Good leadership is focused on others, but self-serving leadership undermines that principle to focus on the ego and the symptoms can take hold and begin damaging your leadership before you’re even aware. Be on guard against these signs so you can recognize them in yourself before they take root and grow:
Arguing. If you find yourself often arguing with others or in a mindset where you’re right and others are wrong, you’re likely coming across as rigid and unwilling to listen. Stop arguing and start being open to finding points of agreement.
Absence. If you’re always engaged in something else when your people need you, they’ll see you as distracted, absorbed and preoccupied. Work to becoming a leader who empowers, inspires and motivates by being available and accessible.
Defensiveness. When your leadership is about protecting and defending yourself, you’re likely to find yourself working against those you’re supposed to be leading.
Boasting. When you take all the credit instead of sharing it with your team, you show them where your priorities are, so don’t expect them to work so hard next time. Spotlight your people instead of yourself.
Bluster. If you’re in the habit of speaking over others, interrupting, and making statements without allowing others to respond or express their own thoughts, you kill the energy and ideas of your team. Talk less and listen more.
Competitiveness. Competition can spur people to do great work, but if you’re competing against those you lead, you’re setting a bad example. Remember that they’re on your side; work to elevate their performance and focus your competitive side elsewhere.
Envy. When you’re jealous or begrudging of those you lead, remember that leadership at its core is taking pleasure in other people’s success. Celebrate, appreciate and recognize the work and success of others.
Self-promotion. If your leadership is ego-driven, you’re missing the point. Turn your attention to elevating those you lead, not yourself. Any time you find yourself wanting to promote yourself, change it up and honor your team instead.
Delusion. if you’re basing your leadership on a false impression of your own self-importance, you need to understand that grandstanding serves only to isolate you from those you are trying to influence and lead, and it’s counterproductive to bringing people together to do great things. Break down the false and misleading impressions you have of yourself and practice leading from reality.
Ego. When you think of leadership as something you do to serve yourself, your leadership is bogged down in ego. Instead, try dedicating your energy to helping others be successful. Be known as a leader who serves others instead of yourself.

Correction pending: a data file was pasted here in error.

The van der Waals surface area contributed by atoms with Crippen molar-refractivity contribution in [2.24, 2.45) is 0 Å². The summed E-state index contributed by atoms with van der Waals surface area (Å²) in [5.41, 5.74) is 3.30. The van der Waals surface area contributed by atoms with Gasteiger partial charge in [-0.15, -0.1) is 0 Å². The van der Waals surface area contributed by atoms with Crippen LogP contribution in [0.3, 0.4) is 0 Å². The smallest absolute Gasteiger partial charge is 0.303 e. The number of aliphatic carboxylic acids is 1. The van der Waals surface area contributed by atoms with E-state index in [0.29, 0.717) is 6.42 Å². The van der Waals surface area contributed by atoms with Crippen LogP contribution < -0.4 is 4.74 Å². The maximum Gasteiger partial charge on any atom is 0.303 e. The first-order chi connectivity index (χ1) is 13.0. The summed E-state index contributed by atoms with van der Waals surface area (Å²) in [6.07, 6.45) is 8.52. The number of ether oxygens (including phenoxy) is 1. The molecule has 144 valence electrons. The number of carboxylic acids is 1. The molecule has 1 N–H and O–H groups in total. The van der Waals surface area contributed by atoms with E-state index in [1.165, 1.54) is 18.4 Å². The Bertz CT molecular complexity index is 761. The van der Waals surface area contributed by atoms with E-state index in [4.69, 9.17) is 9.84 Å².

Self-serving leadership is dangerous to you and to those you lead. Few things can do more to undermine your influence, respect and trust.
Lead from within: It’s easy to fall into self-serving leadership behaviors, even if it’s not the way you normally operate. So be a thoughtful leader who is self-aware at all times.
#1 N A T I O N A L B E S T S E L L E R
The Leadership Gap
What Gets Between You and Your Greatness
After decades of coaching powerful executives around the world, Lolly Daskal has observed that leaders rise to their positions relying on a specific set of values and traits. But in time, every executive reaches a point when their performance suffers and failure persists. Very few understand why or how to prevent it.
Additional Reading you might enjoy:
- 12 Successful Leadership Principles That Never Grow Old
- A Leadership Manifesto: A Guide To Greatness
- How to Succeed as A New Leader
- 12 of The Most Common Lies Leaders Tell Themselves
- 4 Proven Reasons Why Intuitive Leaders Make Great Leaders
- The One Quality Every Leader Needs To Succeed
- The Deception Trap of Leadership
Of Lolly’s many awards and accolades, Lolly was designated a Top-50 Leadership and Management Expert by Inc. magazine. Huffington Post honored Lolly with the title of The Most Inspiring Woman in the World. Her writing has appeared in HBR, Inc.com, Fast Company (Ask The Expert), Huffington Post, and Psychology Today, and others. Her newest book, The Leadership Gap: What Gets Between You and Your Greatness has become a national bestseller.
17. Jul, 2021
Thank you for an insightful blog post! I think the behaviors you highlighted are the vital components to the downfall of a leader. Leadership, by nature, needs constituents and a continuous desire to learn. One will leave, and the other is impossible if an argumentative, ego-centered mindset causes a hindrance. I believe leadership is like a pyramid, or even a plant. If one is not building the foundation, or growing the roots, the core is doomed to crumble before the pinnacle or bloom can be reached.